foodwatch: Commissioner for Trade Dombrovskis needs to initiate border adjustment measures
Brussels/Amsterdam/Berlin/Paris, 19 May 2021: he European consumer organisation foodwatch is calling on the European Commission to end the caging of all farm animals in Europe and to ensure that EU trade policy supports this ban. foodwatch is launching a campaign petition today addressed to EU Trade Commissioner Dombrovskis and President von der Leyen. The campaign follows the successful European Citizens' Initiative "End the Cage Age" and focuses on the issue that trade must not be used as an argument against the necessary improvement for animals in Europe’s farms. foodwatch is calling on the Commission to use border adjustment measures to guarantee that the end of the caging of farm animals in the EU will not be undermined by cheap imports.
The European Citizens' Initiative "End the Cage Age", supported by 170 NGOs and 1.4 million valid signatures from citizens, provides impressive proof of how much the public demands an end to the caging of 300 million farm animals across Europe. This demand is backed up by Article 13 TFEU and is both scientifically and ethically necessary. By 15 July 2021, the EU Commission will decide whether to initiate a legislative procedure to ban cage farming. Several EU Commissioners have already spoken out in favour of initiating such legislation at a hearing in the European Parliament on 15 April 2021. However there seems to be some reluctance by the Trade Commissioner.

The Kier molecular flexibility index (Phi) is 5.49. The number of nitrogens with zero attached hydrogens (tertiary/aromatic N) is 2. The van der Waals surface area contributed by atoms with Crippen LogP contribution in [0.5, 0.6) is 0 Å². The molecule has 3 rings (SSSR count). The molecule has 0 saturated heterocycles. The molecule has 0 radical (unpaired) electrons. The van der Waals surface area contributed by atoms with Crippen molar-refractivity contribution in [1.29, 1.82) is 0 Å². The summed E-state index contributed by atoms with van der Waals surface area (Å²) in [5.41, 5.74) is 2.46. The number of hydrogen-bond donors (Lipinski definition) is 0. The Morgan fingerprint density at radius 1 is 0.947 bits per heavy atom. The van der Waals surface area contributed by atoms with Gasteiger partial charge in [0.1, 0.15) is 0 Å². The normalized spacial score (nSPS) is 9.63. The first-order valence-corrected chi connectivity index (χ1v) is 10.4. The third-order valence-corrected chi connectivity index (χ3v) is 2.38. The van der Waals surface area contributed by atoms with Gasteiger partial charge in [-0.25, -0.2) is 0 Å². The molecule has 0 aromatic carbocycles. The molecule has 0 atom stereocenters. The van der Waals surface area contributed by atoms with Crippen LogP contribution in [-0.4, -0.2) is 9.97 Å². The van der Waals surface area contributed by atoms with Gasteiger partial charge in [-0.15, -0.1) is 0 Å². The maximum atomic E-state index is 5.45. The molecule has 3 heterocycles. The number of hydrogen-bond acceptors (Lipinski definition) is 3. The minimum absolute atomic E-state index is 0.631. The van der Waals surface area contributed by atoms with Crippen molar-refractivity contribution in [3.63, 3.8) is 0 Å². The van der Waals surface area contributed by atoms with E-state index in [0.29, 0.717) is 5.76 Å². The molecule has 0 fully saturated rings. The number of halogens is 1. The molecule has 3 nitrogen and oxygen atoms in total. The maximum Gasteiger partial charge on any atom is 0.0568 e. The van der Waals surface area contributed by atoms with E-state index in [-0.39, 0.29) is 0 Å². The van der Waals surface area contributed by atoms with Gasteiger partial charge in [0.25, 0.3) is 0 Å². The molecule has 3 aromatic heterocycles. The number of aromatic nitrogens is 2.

foodwatch strongly opposes the trade policy argument that higher animal welfare standards in the EU would automatically lead to increased cheap imports from outside the EU.
"The EU has both the tools and the moral obligation to safeguard the improved treatment of animals against cheap imports from third countries," says Matthias Wolfschmidt, International Strategy Director at foodwatch International, and continues: "Border adjustment measures are the instrument to make this possible. In line with WTO rules, they can require that imports of animal products are made on the same basis of animal welfare standards that apply in the EU's internal market."
According to foodwatch, these measures to protect Europe’s farm animals must adhere to the WTO requirements and must be neither discriminatory against third countries nor protectionist. A WTO model agreement that allows the EU to ban the import of baby seal pelts, precisely on moral grounds, is the existing legal basis that the Commission must use to put the new measure in place.